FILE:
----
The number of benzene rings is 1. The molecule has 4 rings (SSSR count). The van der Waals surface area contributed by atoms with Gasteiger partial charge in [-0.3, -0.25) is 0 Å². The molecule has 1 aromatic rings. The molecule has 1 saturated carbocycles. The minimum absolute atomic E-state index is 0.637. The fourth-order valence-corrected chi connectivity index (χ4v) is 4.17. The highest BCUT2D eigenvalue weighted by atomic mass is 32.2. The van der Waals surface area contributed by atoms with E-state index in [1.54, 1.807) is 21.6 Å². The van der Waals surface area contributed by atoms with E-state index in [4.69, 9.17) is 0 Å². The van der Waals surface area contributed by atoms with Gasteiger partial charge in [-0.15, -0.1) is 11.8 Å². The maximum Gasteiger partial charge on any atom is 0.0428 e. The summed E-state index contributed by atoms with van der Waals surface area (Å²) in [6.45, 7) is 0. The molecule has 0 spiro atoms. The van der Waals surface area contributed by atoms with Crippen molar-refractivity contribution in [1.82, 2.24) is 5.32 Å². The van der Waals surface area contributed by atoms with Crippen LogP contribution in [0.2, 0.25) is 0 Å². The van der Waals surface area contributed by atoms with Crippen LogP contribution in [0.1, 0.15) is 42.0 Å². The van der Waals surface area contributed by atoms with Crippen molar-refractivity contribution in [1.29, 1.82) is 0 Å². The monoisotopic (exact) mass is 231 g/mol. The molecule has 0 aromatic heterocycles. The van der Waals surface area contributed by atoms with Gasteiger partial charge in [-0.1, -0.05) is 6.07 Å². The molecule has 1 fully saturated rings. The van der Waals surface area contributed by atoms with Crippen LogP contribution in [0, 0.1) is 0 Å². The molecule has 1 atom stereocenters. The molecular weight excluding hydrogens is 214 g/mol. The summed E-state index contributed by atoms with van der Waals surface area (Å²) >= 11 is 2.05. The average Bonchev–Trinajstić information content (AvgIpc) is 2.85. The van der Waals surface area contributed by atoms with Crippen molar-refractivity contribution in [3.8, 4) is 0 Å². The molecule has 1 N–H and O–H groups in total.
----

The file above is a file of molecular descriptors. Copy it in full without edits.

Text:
The number of benzene rings is 1. The molecule has 4 rings (SSSR count). The van der Waals surface area contributed by atoms with Gasteiger partial charge in [-0.3, -0.25) is 0 Å². The molecule has 1 aromatic rings. The molecule has 1 saturated carbocycles. The minimum absolute atomic E-state index is 0.637. The fourth-order valence-corrected chi connectivity index (χ4v) is 4.17. The highest BCUT2D eigenvalue weighted by atomic mass is 32.2. The van der Waals surface area contributed by atoms with E-state index in [1.54, 1.807) is 21.6 Å². The van der Waals surface area contributed by atoms with E-state index in [4.69, 9.17) is 0 Å². The van der Waals surface area contributed by atoms with Gasteiger partial charge in [-0.15, -0.1) is 11.8 Å². The maximum Gasteiger partial charge on any atom is 0.0428 e. The summed E-state index contributed by atoms with van der Waals surface area (Å²) in [6.45, 7) is 0. The molecule has 0 spiro atoms. The van der Waals surface area contributed by atoms with Crippen molar-refractivity contribution in [1.82, 2.24) is 5.32 Å². The van der Waals surface area contributed by atoms with Crippen LogP contribution in [0.2, 0.25) is 0 Å². The van der Waals surface area contributed by atoms with Crippen LogP contribution in [0.1, 0.15) is 42.0 Å². The van der Waals surface area contributed by atoms with Crippen molar-refractivity contribution in [1.29, 1.82) is 0 Å². The monoisotopic (exact) mass is 231 g/mol. The molecule has 0 aromatic heterocycles. The van der Waals surface area contributed by atoms with Gasteiger partial charge in [-0.1, -0.05) is 6.07 Å². The molecule has 1 fully saturated rings. The van der Waals surface area contributed by atoms with Crippen LogP contribution in [0, 0.1) is 0 Å². The molecule has 1 atom stereocenters. The molecular weight excluding hydrogens is 214 g/mol. The summed E-state index contributed by atoms with van der Waals surface area (Å²) >= 11 is 2.05. The average Bonchev–Trinajstić information content (AvgIpc) is 2.85. The van der Waals surface area contributed by atoms with Crippen molar-refractivity contribution in [3.8, 4) is 0 Å². The molecule has 1 N–H and O–H groups in total.